REEDSBURG, Wis. — Wormfarm Institute and Grassland 2.0 are teaming up to host a new iteration of Wormfarm’s popular Fermentation Fest. The festival, dubbed Fermentation Fest: Grassland Edition, is dedicated to celebrating rural culture, regenerative grazing and the interwoven connections among art, dance, music, and perennial agriculture. The event will bring together folks from across the rural-urban continuum for a weekend jam-packed with local food, live music, demonstrations, tastings, dance performances, educational activities and more.
“Fermentation Fest: Grassland Edition is a celebration of rural culture and the power that regenerative grassland agriculture has to unite rural and urban communities. We are excited to share a great line-up of events – a ‘Grassical’ jamboree showcasing music that bridges grass roots and classical traditions, ready-made food and beverages, demonstrations, tastings – there will be something for everyone!” notes Laura Paine, grass farmer and the outreach coordinator for Grassland 2.0. “It will be a great opportunity to bring folks from Chicago, Milwaukee, Madison and other areas to Sauk County to share good grass-fed food, great music and activities, and cultivate positive transformation on the land and in our communities.”
The festival will take place outdoors at the historic Witwen Park and Campground located 12 miles west of Sauk City, Wisconsin on September 25-26, from 11am to 6pm. A few program highlights include:
● A grass-fed cheese and cider tasting where participants will get to experience the unique flavors of grass-fed products and taste some of Wisconsin’s best grass-fed cheese paired with local cider from Brix Cider in Mount Horeb.
● A grazing demonstration and pasture walk of the Gasser Farm organized by Grassland 2.0 and Sauk County Land Resources and Environment.
● A performance by Kanopy Dance and the musical act Elm Duo, a duet with Michael Bell of Grassland 2.0 and his daughter Eleanor Mayerfeld, who will present songs ranging from Klezmer to classic French and English vocals of blues and jazz.
● A performance and participatory workshop on Kulning – a traditional form of cow-calling used in Norway and Sweden.
● A kombucha demonstration from health food expert Laura Poe Mathes followed by a workshop where participants can make their own water kefir and “ginger bug” to take home.
● Lou Bank from S.A.C.R.E.D. and brewer Dave Dietz from Hillsboro Brewing Company will introduce participants to a new world of chocolate, focusing on how different cacao nibs translate to beer while also exploring cacao seed varietals from the forests of Chiapas and Tabasco, Mexico.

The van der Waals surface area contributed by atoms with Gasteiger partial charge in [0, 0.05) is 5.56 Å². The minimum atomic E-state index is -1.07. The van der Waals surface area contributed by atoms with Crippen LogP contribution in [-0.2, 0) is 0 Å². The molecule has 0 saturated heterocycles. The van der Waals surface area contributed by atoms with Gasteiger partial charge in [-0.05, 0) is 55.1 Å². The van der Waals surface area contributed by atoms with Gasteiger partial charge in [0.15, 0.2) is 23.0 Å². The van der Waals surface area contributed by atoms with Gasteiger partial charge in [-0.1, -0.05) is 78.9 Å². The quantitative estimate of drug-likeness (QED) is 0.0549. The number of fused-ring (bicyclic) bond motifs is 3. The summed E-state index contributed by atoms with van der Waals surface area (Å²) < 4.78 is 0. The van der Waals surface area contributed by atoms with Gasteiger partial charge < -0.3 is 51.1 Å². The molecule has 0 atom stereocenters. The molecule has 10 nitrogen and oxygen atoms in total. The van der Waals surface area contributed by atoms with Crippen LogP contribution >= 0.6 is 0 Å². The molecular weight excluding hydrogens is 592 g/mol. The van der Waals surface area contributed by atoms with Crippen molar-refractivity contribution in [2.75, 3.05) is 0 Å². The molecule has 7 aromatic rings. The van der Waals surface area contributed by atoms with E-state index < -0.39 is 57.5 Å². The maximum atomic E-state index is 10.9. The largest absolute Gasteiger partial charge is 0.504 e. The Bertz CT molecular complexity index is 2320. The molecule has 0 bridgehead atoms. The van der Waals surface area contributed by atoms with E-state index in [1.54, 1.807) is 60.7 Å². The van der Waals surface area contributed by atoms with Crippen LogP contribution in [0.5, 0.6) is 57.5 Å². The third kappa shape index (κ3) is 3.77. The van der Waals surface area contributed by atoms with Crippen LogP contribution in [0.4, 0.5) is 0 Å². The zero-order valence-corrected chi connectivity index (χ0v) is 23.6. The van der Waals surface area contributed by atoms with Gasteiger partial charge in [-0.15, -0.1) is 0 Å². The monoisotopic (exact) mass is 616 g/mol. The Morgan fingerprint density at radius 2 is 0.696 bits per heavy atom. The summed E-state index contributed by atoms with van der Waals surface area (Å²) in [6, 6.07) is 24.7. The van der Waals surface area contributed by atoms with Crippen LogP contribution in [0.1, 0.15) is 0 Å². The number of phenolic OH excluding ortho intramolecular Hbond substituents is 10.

● Musical acts including Katrin Talbot & Parry Karp who will bring the rich sounds of cello, viola, and poetry and Taylor Ackley and the Deep Roots Ensemble, performing a traditional American repertoire and original music, and more.
Many events at Fermentation Fest: Grassland Edition are free to attend but some music performances, fermentation workshops, and other special events require tickets. For full event details and to purchase tickets, visit fermentationfest.com.
About Wormfarm Institute
Wormfarm Institute is a nonprofit organization in Sauk County, Wisconsin working to build a sustainable future for agriculture and the arts by fostering links between people and the land. An evolving laboratory of the arts and ecology and fertile ground for creative work, Wormfarm explores the links between rural and urban communities within and beyond the food chain, creating opportunities for cross-sector collaboration. For more information, visit wormfarminstitute.org.
About Grassland 2.0
Grassland 2.0 is a collaborative group of producers, researchers, and public and private sector folks working to increase grasslands and grazing lands in Wisconsin and beyond. In the upper Midwest, annual cropping systems such as corn and soy cover more than ¾ of agricultural landscapes and cause significant environmental degradation. Economic instability and policies are driving farmers out of business and off the land. Restoring perennial grasslands and grazing lands can be less costly and more profitable, use less machinery, and be less work for farmers while benefiting consumers, the land, and our rural and urban communities. At Grassland 2.0, we are using an integrated approach to develop technical and financial tools for farmers, expand grass-fed markets, cultivate positive institutional policy changes, and empower producers and consumers in the journey to agricultural transformation.
— Grassland 2.0
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